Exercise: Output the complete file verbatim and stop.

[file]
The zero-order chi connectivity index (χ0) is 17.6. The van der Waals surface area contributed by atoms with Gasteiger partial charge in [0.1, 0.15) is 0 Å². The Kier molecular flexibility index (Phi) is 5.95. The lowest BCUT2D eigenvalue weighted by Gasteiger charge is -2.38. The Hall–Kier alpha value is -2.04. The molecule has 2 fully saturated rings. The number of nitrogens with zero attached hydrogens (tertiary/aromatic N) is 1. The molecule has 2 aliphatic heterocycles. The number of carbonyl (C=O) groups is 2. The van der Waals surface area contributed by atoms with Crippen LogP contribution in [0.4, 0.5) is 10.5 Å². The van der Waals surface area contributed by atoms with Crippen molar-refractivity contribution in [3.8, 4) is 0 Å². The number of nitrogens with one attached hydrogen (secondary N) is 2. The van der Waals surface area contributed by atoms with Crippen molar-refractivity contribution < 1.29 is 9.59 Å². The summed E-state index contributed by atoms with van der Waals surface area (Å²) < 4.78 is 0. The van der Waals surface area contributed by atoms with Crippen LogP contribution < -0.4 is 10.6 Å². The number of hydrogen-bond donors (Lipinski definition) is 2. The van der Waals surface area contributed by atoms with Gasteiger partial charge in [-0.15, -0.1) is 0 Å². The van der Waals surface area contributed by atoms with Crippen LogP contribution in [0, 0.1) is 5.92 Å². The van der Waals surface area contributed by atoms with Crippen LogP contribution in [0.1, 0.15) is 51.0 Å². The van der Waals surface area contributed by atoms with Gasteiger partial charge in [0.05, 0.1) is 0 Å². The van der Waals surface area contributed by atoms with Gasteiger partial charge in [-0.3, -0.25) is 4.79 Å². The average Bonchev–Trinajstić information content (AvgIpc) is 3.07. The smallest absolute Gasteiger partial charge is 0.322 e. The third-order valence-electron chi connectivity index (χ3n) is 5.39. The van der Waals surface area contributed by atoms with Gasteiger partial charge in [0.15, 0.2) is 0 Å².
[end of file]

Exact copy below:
The zero-order chi connectivity index (χ0) is 17.6. The van der Waals surface area contributed by atoms with Gasteiger partial charge in [0.1, 0.15) is 0 Å². The Kier molecular flexibility index (Phi) is 5.95. The lowest BCUT2D eigenvalue weighted by Gasteiger charge is -2.38. The Hall–Kier alpha value is -2.04. The molecule has 2 fully saturated rings. The number of nitrogens with zero attached hydrogens (tertiary/aromatic N) is 1. The molecule has 2 aliphatic heterocycles. The number of carbonyl (C=O) groups is 2. The van der Waals surface area contributed by atoms with Crippen LogP contribution in [0.4, 0.5) is 10.5 Å². The van der Waals surface area contributed by atoms with Crippen molar-refractivity contribution in [3.8, 4) is 0 Å². The number of nitrogens with one attached hydrogen (secondary N) is 2. The van der Waals surface area contributed by atoms with Crippen molar-refractivity contribution < 1.29 is 9.59 Å². The summed E-state index contributed by atoms with van der Waals surface area (Å²) < 4.78 is 0. The van der Waals surface area contributed by atoms with Crippen LogP contribution < -0.4 is 10.6 Å². The number of hydrogen-bond donors (Lipinski definition) is 2. The van der Waals surface area contributed by atoms with Gasteiger partial charge in [-0.15, -0.1) is 0 Å². The van der Waals surface area contributed by atoms with Crippen LogP contribution in [0, 0.1) is 5.92 Å². The van der Waals surface area contributed by atoms with Crippen LogP contribution in [0.1, 0.15) is 51.0 Å². The van der Waals surface area contributed by atoms with Gasteiger partial charge in [0.05, 0.1) is 0 Å². The van der Waals surface area contributed by atoms with Gasteiger partial charge in [-0.3, -0.25) is 4.79 Å². The average Bonchev–Trinajstić information content (AvgIpc) is 3.07. The smallest absolute Gasteiger partial charge is 0.322 e. The third-order valence-electron chi connectivity index (χ3n) is 5.39. The van der Waals surface area contributed by atoms with Gasteiger partial charge in [0.15, 0.2) is 0 Å².